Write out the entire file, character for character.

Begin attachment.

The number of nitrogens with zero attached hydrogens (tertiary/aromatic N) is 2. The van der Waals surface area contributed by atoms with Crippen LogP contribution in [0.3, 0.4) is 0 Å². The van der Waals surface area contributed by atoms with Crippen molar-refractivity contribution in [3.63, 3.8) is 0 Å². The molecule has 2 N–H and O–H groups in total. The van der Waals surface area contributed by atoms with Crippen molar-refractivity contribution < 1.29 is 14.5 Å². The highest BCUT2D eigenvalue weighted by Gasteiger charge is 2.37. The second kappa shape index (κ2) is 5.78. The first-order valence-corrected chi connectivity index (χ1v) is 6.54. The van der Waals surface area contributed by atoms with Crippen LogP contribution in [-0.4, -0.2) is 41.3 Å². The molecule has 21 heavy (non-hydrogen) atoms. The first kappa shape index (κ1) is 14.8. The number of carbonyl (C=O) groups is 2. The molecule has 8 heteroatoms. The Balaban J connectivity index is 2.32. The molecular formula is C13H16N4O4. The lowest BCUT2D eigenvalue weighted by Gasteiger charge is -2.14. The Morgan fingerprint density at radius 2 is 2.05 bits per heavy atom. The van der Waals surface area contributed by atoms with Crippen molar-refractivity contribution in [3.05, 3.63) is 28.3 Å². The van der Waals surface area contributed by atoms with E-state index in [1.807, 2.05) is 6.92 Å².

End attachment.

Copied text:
The number of nitrogens with zero attached hydrogens (tertiary/aromatic N) is 2. The van der Waals surface area contributed by atoms with Crippen LogP contribution in [0.3, 0.4) is 0 Å². The van der Waals surface area contributed by atoms with Crippen molar-refractivity contribution in [3.63, 3.8) is 0 Å². The molecule has 2 N–H and O–H groups in total. The van der Waals surface area contributed by atoms with Crippen molar-refractivity contribution < 1.29 is 14.5 Å². The highest BCUT2D eigenvalue weighted by Gasteiger charge is 2.37. The second kappa shape index (κ2) is 5.78. The first-order valence-corrected chi connectivity index (χ1v) is 6.54. The van der Waals surface area contributed by atoms with Crippen LogP contribution in [-0.4, -0.2) is 41.3 Å². The molecule has 21 heavy (non-hydrogen) atoms. The first kappa shape index (κ1) is 14.8. The number of carbonyl (C=O) groups is 2. The molecule has 8 heteroatoms. The Balaban J connectivity index is 2.32. The molecular formula is C13H16N4O4. The lowest BCUT2D eigenvalue weighted by Gasteiger charge is -2.14. The Morgan fingerprint density at radius 2 is 2.05 bits per heavy atom. The van der Waals surface area contributed by atoms with Crippen molar-refractivity contribution in [3.05, 3.63) is 28.3 Å². The van der Waals surface area contributed by atoms with E-state index in [1.807, 2.05) is 6.92 Å².